North Ottawa Community Health System (NOCHS) in Michigan is considering a merger with Trinity Health.
The two inked a nonbinding letter to begin a “due diligence process” to determine the “viability of NOCHS joining Trinity Health,” they announced in a joint statement.
Founded in 1967, the 81-bed NOCHS ran under the North Ottawa Community Hospital Authority until 1996, when residents voted to shift hospital ownership to a private corporation, the North Ottawa Community Health System. By law, the merger would need the approval of a public vote for NOCHS, an independent practice, to merge or be sold to another nonprofit. But bills introduced in the House by state Rep. Greg VanWoerkom, (R.) and in the Senate by Sen. Roger Victory (R.) would eliminate this legislation, if passed, and allow the merger to move forward, reported MLive.com
A Catholic nonprofit based in Livonia, Trinity Health stretches across 25 states and has had a strategic alliance with NOCHS “to coordinate patient care along the West Michigan lakeshore” since 2016. “While NOCHS’ unwavering commitment continues, the viability of operating an independent community hospital in the current healthcare environment is becoming increasingly challenging for midsized hospitals faced with staffing shortages, ever-changing reimbursement models and limited, essential operating capital. We want to do all we can to ensure healthcare access remains in the Grand Haven community, while seeking the best possible outcome for our patients and our communities,” said NOCHS in a statement.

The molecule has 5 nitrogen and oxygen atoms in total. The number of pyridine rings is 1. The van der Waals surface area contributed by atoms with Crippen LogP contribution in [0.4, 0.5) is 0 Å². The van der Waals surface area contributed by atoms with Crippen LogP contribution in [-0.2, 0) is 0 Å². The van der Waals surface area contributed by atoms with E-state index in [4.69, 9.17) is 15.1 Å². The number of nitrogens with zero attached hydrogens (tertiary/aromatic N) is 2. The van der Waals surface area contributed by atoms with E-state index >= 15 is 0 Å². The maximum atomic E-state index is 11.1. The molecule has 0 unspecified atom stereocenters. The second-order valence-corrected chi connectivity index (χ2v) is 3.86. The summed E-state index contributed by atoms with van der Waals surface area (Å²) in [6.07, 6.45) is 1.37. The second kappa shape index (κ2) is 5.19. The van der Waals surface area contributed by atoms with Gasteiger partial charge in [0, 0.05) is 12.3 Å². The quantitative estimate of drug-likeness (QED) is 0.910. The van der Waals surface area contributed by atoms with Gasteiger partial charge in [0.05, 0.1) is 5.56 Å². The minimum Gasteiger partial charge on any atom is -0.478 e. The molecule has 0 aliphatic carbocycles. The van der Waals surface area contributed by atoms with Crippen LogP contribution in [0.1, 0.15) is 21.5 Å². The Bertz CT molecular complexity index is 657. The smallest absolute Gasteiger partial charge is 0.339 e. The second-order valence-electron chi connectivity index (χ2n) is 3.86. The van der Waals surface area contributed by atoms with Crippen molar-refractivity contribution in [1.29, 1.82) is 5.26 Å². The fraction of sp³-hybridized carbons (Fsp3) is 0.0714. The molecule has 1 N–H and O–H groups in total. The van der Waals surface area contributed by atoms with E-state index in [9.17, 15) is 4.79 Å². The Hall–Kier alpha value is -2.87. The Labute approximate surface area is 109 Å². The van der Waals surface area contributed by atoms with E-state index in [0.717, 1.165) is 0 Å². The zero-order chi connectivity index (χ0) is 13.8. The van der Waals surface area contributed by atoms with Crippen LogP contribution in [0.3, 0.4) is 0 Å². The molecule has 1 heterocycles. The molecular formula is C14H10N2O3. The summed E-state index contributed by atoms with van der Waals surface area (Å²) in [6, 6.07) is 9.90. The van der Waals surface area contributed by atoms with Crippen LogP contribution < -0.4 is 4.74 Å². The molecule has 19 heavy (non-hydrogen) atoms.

Trinity Health has 88 hospitals, 131 continuing care facilities and 125 urgent care centers. It earns an annual operating revenue of more than $20 billion, and a merger would provide it access to NOCHS’ onsite ancillary services, including its pharmacy, ambulances, laboratory, urgent care, doctor offices, skilled nursing center and hospice facility.
In a statement, VanWoerkom called the need for a public vote a “redundant, time-consuming step.” He added that North Ottawa Community Health System President Shelleye Yaklin has testified in support of his bill, and said that “the COVID-19 pandemic has been incredibly challenging for hospitals across the nation — particularly for small independent hospitals that do not have the economy-of-scale staffing and supply benefits of larger health systems.”
A publicly-appointed hospital authority board would have to approve the transfer. The board represents the cities of Grand Haven and Ferrysburg, Spring Lake Village and Grand Haven, Spring Lake, Crockery and Robinson townships, with each community appointing representatives to serve on the hospital authority board.
The vote to switch ownership in 1996 was meant to make the hospital more competitive with the creation of the authority allowing it to levy a millage on residents in the cities, village and townships around it. The hospital tax raised approximately $293,000 annually over a 23-year-period.